The programmers make a mathematical model of those patterns, tracking which neurons fire (and how strongly) and which don’t. They tell the computer to reproduce the right pattern when it sees a particular pixel, and then they train the system with positive and negative examples of objects. This is a tree, and this is not.

But instead of learning about the objects themselves, the computer learns the neuron stimulation pattern for each type of object. (Essentially, it’s learning patterns of patterns: the patterns of neural reactions not just to pixels but to groupings of pixels.) Later, when it sees a new image of a tree, it will see how closely the resulting neuron pattern matches the ones produced by other tree images. Poggio says this is similar to the way a baby’s brain gets imprinted with visual information and learns about the world around it.

The researchers applied standard tests to the system and found that it can detect people and cars in a street scene about 95 to 98 percent of the time, Bileschi says. The system doesn’t just identify objects; it can view stills or video and recognize an action. It might recognize running, for instance, based on how a leg is bent or how quickly a person shifts position from one frame to the next.

David Lowe, professor of computer science at the University of British Columbia, says many researchers in the field of object recognition had believed that limiting the computer to “biologically plausible” calculations would reduce the machine’s performance compared with approaches that didn’t limit the functions a programmer could include. “However, the latest work by this group has produced some of the best results on standard object classification experiments,” he says. Even Poggio was surprised: he’d thought vision was too poorly understood for researchers to successfully mimic the brain.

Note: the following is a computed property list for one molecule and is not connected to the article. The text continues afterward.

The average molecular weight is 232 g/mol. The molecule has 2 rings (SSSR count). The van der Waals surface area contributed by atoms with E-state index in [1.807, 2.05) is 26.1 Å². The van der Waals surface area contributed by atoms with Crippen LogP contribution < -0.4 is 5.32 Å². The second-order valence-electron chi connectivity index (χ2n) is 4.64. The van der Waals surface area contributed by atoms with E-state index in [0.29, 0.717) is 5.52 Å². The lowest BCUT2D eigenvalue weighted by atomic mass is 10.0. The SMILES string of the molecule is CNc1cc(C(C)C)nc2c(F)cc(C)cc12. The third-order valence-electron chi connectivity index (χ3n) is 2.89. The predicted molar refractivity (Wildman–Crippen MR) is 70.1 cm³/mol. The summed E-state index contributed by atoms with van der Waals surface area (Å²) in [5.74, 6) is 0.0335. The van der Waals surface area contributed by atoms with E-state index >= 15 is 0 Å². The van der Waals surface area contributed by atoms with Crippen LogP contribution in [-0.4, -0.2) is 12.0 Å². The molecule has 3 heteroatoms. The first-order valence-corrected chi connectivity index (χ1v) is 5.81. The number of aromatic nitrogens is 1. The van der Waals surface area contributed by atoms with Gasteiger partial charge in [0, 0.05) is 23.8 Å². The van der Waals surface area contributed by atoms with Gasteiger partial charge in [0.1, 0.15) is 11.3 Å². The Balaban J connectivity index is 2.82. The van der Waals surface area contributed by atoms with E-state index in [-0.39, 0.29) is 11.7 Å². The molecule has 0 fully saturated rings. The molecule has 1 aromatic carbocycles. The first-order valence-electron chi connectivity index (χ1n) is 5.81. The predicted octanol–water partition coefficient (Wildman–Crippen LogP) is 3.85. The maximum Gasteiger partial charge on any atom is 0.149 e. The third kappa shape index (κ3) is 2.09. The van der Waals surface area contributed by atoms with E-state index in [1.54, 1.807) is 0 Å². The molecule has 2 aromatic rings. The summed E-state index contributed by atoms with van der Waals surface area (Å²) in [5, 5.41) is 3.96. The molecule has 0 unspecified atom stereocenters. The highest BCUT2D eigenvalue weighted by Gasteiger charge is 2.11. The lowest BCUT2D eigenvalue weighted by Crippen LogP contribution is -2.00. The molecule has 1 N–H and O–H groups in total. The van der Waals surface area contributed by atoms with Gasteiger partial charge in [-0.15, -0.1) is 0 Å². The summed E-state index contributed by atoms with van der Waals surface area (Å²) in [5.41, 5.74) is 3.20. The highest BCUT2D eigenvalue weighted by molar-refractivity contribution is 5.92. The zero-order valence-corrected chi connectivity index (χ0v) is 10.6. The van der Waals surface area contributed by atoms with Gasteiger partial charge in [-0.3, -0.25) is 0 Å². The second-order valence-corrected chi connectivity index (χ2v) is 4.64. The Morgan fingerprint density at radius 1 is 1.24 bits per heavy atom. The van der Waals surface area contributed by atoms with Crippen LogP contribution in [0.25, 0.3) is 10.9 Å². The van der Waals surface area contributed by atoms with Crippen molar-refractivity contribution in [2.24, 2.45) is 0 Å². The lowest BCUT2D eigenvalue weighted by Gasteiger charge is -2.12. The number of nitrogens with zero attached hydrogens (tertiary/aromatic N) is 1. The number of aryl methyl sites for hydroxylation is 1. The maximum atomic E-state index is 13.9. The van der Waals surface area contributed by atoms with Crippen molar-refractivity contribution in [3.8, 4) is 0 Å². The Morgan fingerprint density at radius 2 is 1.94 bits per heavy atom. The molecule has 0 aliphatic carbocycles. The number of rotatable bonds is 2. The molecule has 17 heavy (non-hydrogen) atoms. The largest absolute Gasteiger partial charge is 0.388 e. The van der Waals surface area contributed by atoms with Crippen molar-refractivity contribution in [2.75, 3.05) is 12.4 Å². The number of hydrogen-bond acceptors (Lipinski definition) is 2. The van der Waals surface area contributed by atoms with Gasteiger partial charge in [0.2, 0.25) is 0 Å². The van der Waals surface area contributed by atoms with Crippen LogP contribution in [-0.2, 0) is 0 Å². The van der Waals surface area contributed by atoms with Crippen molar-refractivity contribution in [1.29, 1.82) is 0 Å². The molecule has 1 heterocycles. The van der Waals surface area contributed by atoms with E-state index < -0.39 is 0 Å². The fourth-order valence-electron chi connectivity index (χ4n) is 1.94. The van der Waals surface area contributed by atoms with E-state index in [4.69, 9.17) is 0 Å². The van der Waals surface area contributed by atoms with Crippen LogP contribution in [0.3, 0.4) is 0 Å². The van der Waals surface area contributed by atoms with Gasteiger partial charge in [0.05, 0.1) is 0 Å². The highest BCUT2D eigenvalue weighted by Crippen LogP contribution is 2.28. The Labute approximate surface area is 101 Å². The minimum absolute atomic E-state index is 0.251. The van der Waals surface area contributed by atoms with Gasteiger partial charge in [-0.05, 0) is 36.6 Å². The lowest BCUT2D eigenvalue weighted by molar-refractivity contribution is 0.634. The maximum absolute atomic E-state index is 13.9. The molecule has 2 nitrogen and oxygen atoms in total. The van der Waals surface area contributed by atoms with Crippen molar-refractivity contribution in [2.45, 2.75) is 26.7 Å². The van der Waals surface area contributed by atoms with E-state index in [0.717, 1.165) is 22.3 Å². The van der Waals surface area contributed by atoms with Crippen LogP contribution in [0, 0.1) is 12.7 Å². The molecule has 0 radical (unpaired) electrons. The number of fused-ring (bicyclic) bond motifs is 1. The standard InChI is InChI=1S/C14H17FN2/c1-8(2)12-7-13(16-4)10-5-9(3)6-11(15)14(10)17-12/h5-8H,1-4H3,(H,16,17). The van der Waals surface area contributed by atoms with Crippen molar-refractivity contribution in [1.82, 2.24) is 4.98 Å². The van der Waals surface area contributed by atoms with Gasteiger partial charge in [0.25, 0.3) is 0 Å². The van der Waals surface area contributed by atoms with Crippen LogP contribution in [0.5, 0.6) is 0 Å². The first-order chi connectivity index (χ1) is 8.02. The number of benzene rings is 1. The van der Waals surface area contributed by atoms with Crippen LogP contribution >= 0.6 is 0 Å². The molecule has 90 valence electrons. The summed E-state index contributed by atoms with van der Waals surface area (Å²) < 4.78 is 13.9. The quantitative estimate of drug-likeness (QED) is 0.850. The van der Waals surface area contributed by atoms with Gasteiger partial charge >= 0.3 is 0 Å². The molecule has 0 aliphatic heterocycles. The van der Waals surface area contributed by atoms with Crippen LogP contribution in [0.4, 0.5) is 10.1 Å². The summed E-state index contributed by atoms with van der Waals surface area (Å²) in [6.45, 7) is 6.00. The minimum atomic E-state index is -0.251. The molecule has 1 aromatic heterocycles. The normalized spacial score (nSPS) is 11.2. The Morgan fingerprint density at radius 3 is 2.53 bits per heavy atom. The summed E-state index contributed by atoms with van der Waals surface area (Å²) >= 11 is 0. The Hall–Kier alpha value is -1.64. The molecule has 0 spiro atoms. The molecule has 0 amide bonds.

“These are first-rate people, and they have some of the best technology for learning and recognizing objects,” says Pietro Perona, a computer vision expert at the California Institute of Technology. But turning the technology into a marketable product, he says, will still take some work.

Bileschi and Lior Wolf, a postdoc in Poggio’s lab, recently presented their work to a conference at MIT’s Deshpande Center for Technological Innovation, along with students from MIT’s Sloan School of Management. They’re hoping to attract interest from someone who will help fund the development needed to take this research from the lab into the marketplace. Although he’s not sure what the best application of the technology would be, Bileschi feels certain that it’s mature enough to be marketable. “It’s no longer a neat toy that does something interesting most of the time,” he says. “It’s at the point where it does something useful almost all of the time.”